Be Unkind To Me Today I Didn't Give Blood Today

I was a little excited to go down today and give blood. My daughter was excited. She wanted to see how all of this worked. I thought I could instill her in that it was painless and easy to give blood. Then by her 17th birthday she would start doing it herself. Unfortuantely, I gave her a lesson in a faulty bureaucracy that took lives a generation ago and is now doing it more passively.
They couldn't take my blood. Was I fresh from a vacation in Haiti with my gay IV-drug-using lover who shared my penchant from British beef spine tartar? Nope. I took a back pill for a sore neck. The stunned nurse didn't know what a back pill was and she phrased her questions like she was helping me better remember what brand of smack I buy. She trucks out to the lobby and comes back with a phone book. I guessed that the generic pills I bought two or three years ago came from London Drugs or Shopper's Drug Mart. She called someone at both (likely not a pharmacist) and asked the question about what was in back pills in such a perplexing way that they couldn't guess what she was asking. Somehow the staff at the blood clinic and two drug stores didn't know that there is such a thing as pills for muscle and back pain relief. Granted, I don't put too much faith in nurses*. So she apologized, said she couldn't take my blood and asked if I come back tomorrow. What? Why? Because a bureacracy without a blockage is like a fireman in an village made of stone. If the pills disqualfied me, why come back on the next day? Who cares if I couldn't give blood every day of the week. As long as I kept showing up, I would be contributing to their workload.
The Canadian blood supply is broken and it will take a crisis like an ebola outbreak or The Big One to expose the catastrophe that we're paying tax dollars to perpetuate.
In the 1980s, the Red Cross chugged away quite nicely. People would give blood, they'd rush it off to the hospitals and all was well. Then came AIDS. The mystery illness turned out to be transmitted by blood and bodily fluids. Eventually a test came about to screen out infected people and infected blood. Eventually, the Red Cross adopted the testing regimen and screened blood for HIV. The problem: the Red Cross took a while to employ the screening. People who took lifesaving blood ended up contracting HIV and some of those people died of AIDS because of the blood doled out by the Red Cross. A few years later, history repeated itself when it was found that blood tainted with hepatitis got through the system and infected recipients. The shake-up meant that the role of blood donation was taken away from the Red Cross and put into the hands of an organization with the sole role of dishing out blood: the Canadian Blood Services. Gone were the anonymous blood drives tht would pop-up here and there. The Canadian Blood Services had established locations. They made appointments for donors to show up and they tried to put order and routine to the process. Along the way, they added bureacracy to protect them from getting their ass bitten again. Have they gone too far? Have they gone far enough? Respectively: yes and no.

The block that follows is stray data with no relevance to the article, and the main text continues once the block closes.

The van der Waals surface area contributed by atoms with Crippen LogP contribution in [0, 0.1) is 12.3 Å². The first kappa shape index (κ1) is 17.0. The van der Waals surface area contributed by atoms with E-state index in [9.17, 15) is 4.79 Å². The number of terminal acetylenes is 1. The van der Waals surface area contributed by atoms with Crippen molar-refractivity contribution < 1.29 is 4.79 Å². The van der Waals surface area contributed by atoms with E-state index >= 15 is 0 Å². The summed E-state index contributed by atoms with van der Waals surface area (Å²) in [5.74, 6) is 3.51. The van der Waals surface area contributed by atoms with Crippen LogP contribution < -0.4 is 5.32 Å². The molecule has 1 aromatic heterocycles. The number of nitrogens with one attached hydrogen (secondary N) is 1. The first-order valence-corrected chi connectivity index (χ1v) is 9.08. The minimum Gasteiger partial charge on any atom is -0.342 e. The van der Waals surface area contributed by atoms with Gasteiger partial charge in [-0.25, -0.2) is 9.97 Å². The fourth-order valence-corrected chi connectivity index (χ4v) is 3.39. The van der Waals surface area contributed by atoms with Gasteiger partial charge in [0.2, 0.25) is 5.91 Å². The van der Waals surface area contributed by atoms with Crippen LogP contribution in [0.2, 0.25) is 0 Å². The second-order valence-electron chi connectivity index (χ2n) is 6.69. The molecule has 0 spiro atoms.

They have levels of screening. There is a questionaire. There is a brief inspection by a nurse. Then (presumably) there is testing of the blood.
The questionaire asks if you are an IV drug user, if you have engaged in any high risk activity (like gay sex) or if you've travelled to hotspots for blood borne diseases like the UK (oooohhh, the tea slurping hinterland and home to mad cows). These questions screen out a lot of people (heck, the questions screened me out: when asked if I took any medicine, I answered honestly and now I'm blogging angry). My wife lived in the UK in the late 1980s, so she can't give blood. If you've had diaherra in the two weeks surrounding your blood donation, you're disqualified. What gets me is the questions they fail to ask. Here are some good ones and why they should be automatic failures:
Do you work as a custodian or janitor? Janitors have to clean bathroom. Urine, feces and used feminine products are ideal transmission mediums for hepatitis, e coli and HIV respectively.
Do you work in law enforcement? Show me a cop who hasn't had to dodge junkie spit or bleed and I'll show you the Easter Bunny.
Do you work in the health industry? When AIDS emerged, the order of people who contracted it was something like this: 1) gay men, 2)hemophiliacs and 3)health care workers. Health workers are more protected but just as exposed to HIV. This question will never make it onto the questionaire, because the questionaire is written by health care workers.